Tesla CEO Elon Musk disassociated himself from another fake video that promoted a cryptocurrency scam.
The video was originally shared on Twitter. It was a fake Musk promo that claimed to promote a cryptocurrency platform offering 30% returns on deposits. Scammers used original footage from a TED Talk by Musk and Chris Anderson, which was held at a TED conference that took place in Vancouver in April.
The tweet and video attracted the attention of Musk himself. He has been more active since his acquisition of the social media platform for $44 billion. The SpaceEx CEO and Tesla CEO replied in his trademark comical style to the video:
Because Musk is a global technology innovator, scammers have made Musk a target to make money off investors and social media users. Scammers promising unrealistic returns on investments are a danger to those not tech-savvy users.
This type of cryptocurrency fraud was rampant in 2020 and 2021. The United States Federal Trade Commission released a report which estimated that more than $80 million worth cryptocurrency had been stolen from unsuspecting victims within a period of six months.
Due to Musk’s love for cryptocurrency and pro-Dogecoin views, fraudulent YouTube live streams quickly became a popular weapon. The now-famous appearance of Musk on Saturday Night Live on American television proved lucrative for scammers. In May 2013, the FTC seized scam addresses that had received approximately 9.7 million Dogecoins worth $5 million.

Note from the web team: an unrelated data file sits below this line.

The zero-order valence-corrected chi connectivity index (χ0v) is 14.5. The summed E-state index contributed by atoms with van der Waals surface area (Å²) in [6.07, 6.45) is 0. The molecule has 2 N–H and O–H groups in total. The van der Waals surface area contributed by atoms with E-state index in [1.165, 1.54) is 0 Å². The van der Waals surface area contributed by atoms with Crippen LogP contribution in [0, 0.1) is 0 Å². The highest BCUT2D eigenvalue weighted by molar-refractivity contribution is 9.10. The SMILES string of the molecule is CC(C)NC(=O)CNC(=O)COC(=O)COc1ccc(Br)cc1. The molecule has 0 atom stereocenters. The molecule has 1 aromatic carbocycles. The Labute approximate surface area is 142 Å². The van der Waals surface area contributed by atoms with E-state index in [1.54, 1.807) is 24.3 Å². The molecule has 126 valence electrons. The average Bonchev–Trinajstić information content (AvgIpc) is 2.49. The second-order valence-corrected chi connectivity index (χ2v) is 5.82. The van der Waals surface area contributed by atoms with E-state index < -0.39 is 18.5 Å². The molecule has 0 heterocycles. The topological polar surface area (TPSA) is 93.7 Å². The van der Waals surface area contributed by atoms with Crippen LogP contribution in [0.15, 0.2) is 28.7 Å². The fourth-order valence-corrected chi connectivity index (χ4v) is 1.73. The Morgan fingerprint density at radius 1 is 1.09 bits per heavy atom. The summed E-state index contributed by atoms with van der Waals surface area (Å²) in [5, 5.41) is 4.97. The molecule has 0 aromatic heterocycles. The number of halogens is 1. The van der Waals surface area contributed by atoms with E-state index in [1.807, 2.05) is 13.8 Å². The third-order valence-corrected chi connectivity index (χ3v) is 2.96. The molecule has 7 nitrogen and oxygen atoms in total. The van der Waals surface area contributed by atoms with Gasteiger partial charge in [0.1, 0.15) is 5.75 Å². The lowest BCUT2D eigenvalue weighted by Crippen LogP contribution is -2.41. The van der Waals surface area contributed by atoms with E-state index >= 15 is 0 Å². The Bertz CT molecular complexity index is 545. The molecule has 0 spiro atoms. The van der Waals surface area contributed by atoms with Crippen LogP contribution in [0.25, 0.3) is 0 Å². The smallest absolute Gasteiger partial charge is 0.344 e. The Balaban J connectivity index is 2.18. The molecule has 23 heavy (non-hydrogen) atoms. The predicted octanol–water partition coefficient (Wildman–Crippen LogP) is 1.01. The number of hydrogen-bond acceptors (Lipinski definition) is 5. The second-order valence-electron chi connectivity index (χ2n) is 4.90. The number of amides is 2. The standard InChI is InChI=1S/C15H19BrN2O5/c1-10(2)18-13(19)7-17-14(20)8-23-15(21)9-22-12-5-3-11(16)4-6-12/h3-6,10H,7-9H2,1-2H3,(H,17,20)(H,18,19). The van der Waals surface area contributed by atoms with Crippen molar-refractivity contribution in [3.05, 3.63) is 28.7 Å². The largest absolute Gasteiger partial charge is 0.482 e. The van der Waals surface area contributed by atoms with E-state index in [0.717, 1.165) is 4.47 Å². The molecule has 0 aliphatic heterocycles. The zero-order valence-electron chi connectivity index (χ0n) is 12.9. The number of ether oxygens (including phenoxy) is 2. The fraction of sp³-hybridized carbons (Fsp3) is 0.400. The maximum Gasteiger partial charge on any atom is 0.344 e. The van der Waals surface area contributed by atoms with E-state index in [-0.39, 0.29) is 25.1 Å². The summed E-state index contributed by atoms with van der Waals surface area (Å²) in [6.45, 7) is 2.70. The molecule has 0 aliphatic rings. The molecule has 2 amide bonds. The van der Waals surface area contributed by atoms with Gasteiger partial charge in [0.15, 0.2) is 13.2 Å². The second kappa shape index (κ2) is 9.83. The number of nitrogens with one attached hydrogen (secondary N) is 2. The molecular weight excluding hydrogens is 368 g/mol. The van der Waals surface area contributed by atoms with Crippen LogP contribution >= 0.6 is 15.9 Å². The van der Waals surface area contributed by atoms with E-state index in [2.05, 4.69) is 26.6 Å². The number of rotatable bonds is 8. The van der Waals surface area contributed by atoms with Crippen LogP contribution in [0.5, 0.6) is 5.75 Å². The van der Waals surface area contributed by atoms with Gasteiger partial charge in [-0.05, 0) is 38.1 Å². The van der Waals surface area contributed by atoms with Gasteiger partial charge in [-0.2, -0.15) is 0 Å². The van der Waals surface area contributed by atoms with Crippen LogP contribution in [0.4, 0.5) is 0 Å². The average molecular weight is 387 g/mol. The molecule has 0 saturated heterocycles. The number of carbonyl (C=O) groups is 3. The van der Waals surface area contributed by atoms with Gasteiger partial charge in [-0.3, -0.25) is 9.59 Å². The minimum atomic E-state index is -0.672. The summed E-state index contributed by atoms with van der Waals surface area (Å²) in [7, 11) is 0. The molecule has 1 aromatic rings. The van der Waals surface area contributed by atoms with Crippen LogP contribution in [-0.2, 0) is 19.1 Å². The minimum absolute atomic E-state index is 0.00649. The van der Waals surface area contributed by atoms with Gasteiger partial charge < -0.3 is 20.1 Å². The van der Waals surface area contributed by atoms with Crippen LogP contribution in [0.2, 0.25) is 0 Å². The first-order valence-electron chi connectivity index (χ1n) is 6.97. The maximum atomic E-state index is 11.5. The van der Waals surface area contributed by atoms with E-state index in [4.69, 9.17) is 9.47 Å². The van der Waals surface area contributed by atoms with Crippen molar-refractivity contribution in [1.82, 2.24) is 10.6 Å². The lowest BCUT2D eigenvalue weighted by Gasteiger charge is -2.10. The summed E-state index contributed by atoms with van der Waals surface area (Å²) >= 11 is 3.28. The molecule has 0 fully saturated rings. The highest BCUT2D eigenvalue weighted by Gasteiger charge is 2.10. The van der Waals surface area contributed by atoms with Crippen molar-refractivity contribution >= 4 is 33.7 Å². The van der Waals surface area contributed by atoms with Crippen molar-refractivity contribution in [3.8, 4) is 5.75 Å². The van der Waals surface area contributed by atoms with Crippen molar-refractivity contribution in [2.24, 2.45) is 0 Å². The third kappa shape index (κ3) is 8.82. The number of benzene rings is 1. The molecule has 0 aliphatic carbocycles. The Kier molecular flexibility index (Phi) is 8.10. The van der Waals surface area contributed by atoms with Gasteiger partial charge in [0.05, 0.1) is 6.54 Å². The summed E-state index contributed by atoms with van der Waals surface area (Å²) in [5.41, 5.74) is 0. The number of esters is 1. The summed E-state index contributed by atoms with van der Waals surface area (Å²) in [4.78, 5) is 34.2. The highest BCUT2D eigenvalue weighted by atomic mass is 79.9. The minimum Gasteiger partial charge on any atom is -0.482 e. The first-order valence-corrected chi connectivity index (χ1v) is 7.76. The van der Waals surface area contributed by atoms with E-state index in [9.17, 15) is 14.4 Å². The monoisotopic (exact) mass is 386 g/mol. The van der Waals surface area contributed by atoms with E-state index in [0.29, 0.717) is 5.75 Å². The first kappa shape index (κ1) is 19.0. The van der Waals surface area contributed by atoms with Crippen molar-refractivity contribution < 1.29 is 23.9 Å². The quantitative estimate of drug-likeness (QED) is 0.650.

Musk’s purchase of Twitter comes with the promise to promote free speech. The Tesla CEO, however, also promised to eradicate the alarming number spam and scambots that have bilked users of millions of dollars in recent years during his Ted Talk appearance earlier this year.
“A top priority I would have is eliminating the spam and scam bots and the bot armies that are on Twitter. They make the product much worse. If I had a Dogecoin for every crypto scam I saw, we’d have 100 billion Dogecoin.”
Jangopedia has previously shown that deepfake video have been common since 2017 when the term was first used . Artificial intelligence and computer-generated video, audio and images are used by creators to deceive, manipulate and scam viewers.
The potential of blockchain technology to combat fake news and deepfake has been lauded. However, social media platforms still have a lot of fake news.